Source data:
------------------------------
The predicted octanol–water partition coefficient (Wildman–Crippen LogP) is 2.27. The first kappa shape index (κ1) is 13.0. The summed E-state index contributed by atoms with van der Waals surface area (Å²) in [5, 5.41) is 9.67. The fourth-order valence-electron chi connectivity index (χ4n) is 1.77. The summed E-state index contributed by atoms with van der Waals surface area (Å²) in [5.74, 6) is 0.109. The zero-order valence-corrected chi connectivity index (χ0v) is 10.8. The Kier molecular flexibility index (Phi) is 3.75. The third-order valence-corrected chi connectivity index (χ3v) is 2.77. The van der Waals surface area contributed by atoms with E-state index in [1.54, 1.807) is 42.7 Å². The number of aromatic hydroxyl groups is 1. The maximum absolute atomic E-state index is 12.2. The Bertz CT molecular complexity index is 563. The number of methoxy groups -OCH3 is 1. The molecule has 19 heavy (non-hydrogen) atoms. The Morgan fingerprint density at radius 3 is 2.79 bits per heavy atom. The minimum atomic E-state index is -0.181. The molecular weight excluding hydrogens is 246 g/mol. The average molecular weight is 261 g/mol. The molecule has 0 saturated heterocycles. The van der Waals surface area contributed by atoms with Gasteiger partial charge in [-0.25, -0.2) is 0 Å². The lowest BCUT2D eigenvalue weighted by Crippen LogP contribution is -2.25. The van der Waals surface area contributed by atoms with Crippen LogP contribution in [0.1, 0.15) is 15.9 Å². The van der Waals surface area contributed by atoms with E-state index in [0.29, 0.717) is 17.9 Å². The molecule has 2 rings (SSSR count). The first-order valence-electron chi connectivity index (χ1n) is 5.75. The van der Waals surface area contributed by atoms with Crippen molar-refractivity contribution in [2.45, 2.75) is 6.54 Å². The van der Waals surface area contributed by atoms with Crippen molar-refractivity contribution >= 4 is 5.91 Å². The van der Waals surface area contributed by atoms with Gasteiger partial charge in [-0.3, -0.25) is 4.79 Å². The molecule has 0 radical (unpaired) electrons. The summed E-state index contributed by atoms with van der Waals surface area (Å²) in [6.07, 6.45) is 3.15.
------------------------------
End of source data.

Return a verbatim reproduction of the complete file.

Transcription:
The predicted octanol–water partition coefficient (Wildman–Crippen LogP) is 2.27. The first kappa shape index (κ1) is 13.0. The summed E-state index contributed by atoms with van der Waals surface area (Å²) in [5, 5.41) is 9.67. The fourth-order valence-electron chi connectivity index (χ4n) is 1.77. The summed E-state index contributed by atoms with van der Waals surface area (Å²) in [5.74, 6) is 0.109. The zero-order valence-corrected chi connectivity index (χ0v) is 10.8. The Kier molecular flexibility index (Phi) is 3.75. The third-order valence-corrected chi connectivity index (χ3v) is 2.77. The van der Waals surface area contributed by atoms with E-state index in [1.54, 1.807) is 42.7 Å². The number of aromatic hydroxyl groups is 1. The maximum absolute atomic E-state index is 12.2. The Bertz CT molecular complexity index is 563. The number of methoxy groups -OCH3 is 1. The molecule has 19 heavy (non-hydrogen) atoms. The Morgan fingerprint density at radius 3 is 2.79 bits per heavy atom. The minimum atomic E-state index is -0.181. The molecular weight excluding hydrogens is 246 g/mol. The average molecular weight is 261 g/mol. The molecule has 0 saturated heterocycles. The van der Waals surface area contributed by atoms with Gasteiger partial charge in [-0.25, -0.2) is 0 Å². The lowest BCUT2D eigenvalue weighted by Crippen LogP contribution is -2.25. The van der Waals surface area contributed by atoms with Crippen LogP contribution in [0.1, 0.15) is 15.9 Å². The van der Waals surface area contributed by atoms with E-state index in [0.29, 0.717) is 17.9 Å². The molecule has 2 rings (SSSR count). The first-order valence-electron chi connectivity index (χ1n) is 5.75. The van der Waals surface area contributed by atoms with Crippen molar-refractivity contribution in [2.45, 2.75) is 6.54 Å². The van der Waals surface area contributed by atoms with Crippen molar-refractivity contribution >= 4 is 5.91 Å². The van der Waals surface area contributed by atoms with Gasteiger partial charge in [-0.3, -0.25) is 4.79 Å². The molecule has 0 radical (unpaired) electrons. The summed E-state index contributed by atoms with van der Waals surface area (Å²) in [6.07, 6.45) is 3.15.